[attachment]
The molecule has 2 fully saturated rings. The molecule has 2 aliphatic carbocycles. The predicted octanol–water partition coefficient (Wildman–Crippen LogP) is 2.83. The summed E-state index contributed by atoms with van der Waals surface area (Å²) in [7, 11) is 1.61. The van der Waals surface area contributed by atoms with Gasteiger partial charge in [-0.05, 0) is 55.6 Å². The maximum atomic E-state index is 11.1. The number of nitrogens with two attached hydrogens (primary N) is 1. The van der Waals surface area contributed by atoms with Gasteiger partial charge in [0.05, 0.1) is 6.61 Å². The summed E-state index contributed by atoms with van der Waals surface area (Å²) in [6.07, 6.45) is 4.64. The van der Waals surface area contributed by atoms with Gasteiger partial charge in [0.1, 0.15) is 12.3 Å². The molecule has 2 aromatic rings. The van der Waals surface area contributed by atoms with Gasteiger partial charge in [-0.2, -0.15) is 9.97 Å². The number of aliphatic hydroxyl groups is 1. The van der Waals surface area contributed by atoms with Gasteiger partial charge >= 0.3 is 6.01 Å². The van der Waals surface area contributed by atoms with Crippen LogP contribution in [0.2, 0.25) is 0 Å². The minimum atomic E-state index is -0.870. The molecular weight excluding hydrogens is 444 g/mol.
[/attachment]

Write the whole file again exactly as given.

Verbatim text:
The molecule has 2 fully saturated rings. The molecule has 2 aliphatic carbocycles. The predicted octanol–water partition coefficient (Wildman–Crippen LogP) is 2.83. The summed E-state index contributed by atoms with van der Waals surface area (Å²) in [7, 11) is 1.61. The van der Waals surface area contributed by atoms with Gasteiger partial charge in [-0.05, 0) is 55.6 Å². The maximum atomic E-state index is 11.1. The number of nitrogens with two attached hydrogens (primary N) is 1. The van der Waals surface area contributed by atoms with Gasteiger partial charge in [0.05, 0.1) is 6.61 Å². The summed E-state index contributed by atoms with van der Waals surface area (Å²) in [6.07, 6.45) is 4.64. The van der Waals surface area contributed by atoms with Gasteiger partial charge in [0.1, 0.15) is 12.3 Å². The molecule has 2 aromatic rings. The van der Waals surface area contributed by atoms with Gasteiger partial charge in [-0.2, -0.15) is 9.97 Å². The number of aliphatic hydroxyl groups is 1. The van der Waals surface area contributed by atoms with Gasteiger partial charge >= 0.3 is 6.01 Å². The van der Waals surface area contributed by atoms with Crippen LogP contribution in [0.2, 0.25) is 0 Å². The minimum atomic E-state index is -0.870. The molecular weight excluding hydrogens is 444 g/mol.